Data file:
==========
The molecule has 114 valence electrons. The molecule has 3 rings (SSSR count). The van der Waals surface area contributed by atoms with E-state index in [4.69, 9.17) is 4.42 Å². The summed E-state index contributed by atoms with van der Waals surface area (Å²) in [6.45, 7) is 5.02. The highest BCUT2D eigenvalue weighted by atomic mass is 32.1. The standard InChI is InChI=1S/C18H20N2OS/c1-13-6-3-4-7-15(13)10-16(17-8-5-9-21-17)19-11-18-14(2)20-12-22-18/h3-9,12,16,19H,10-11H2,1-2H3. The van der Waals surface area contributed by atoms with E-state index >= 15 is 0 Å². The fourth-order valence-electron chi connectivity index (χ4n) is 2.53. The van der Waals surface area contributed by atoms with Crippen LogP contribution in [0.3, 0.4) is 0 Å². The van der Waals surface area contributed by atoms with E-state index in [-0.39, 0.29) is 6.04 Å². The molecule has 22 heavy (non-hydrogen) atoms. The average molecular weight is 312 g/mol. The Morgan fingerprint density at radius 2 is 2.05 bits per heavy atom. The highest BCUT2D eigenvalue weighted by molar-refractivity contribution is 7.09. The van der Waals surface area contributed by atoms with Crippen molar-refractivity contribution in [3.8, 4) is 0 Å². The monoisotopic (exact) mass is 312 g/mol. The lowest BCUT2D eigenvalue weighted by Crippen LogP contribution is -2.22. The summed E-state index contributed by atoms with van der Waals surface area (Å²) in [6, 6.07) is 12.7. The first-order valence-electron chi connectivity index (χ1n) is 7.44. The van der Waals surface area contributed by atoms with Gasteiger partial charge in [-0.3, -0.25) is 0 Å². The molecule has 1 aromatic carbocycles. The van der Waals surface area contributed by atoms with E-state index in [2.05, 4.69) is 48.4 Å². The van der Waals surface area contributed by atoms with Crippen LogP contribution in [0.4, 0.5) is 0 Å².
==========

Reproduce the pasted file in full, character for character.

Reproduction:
The molecule has 114 valence electrons. The molecule has 3 rings (SSSR count). The van der Waals surface area contributed by atoms with E-state index in [4.69, 9.17) is 4.42 Å². The summed E-state index contributed by atoms with van der Waals surface area (Å²) in [6.45, 7) is 5.02. The highest BCUT2D eigenvalue weighted by atomic mass is 32.1. The standard InChI is InChI=1S/C18H20N2OS/c1-13-6-3-4-7-15(13)10-16(17-8-5-9-21-17)19-11-18-14(2)20-12-22-18/h3-9,12,16,19H,10-11H2,1-2H3. The van der Waals surface area contributed by atoms with E-state index >= 15 is 0 Å². The fourth-order valence-electron chi connectivity index (χ4n) is 2.53. The van der Waals surface area contributed by atoms with Crippen LogP contribution in [0.3, 0.4) is 0 Å². The van der Waals surface area contributed by atoms with E-state index in [-0.39, 0.29) is 6.04 Å². The molecule has 22 heavy (non-hydrogen) atoms. The average molecular weight is 312 g/mol. The Morgan fingerprint density at radius 2 is 2.05 bits per heavy atom. The highest BCUT2D eigenvalue weighted by molar-refractivity contribution is 7.09. The van der Waals surface area contributed by atoms with Crippen molar-refractivity contribution in [3.8, 4) is 0 Å². The monoisotopic (exact) mass is 312 g/mol. The lowest BCUT2D eigenvalue weighted by Crippen LogP contribution is -2.22. The summed E-state index contributed by atoms with van der Waals surface area (Å²) in [6, 6.07) is 12.7. The first-order valence-electron chi connectivity index (χ1n) is 7.44. The van der Waals surface area contributed by atoms with Gasteiger partial charge in [-0.3, -0.25) is 0 Å². The molecule has 1 aromatic carbocycles. The van der Waals surface area contributed by atoms with E-state index in [2.05, 4.69) is 48.4 Å². The van der Waals surface area contributed by atoms with Crippen LogP contribution in [0.4, 0.5) is 0 Å².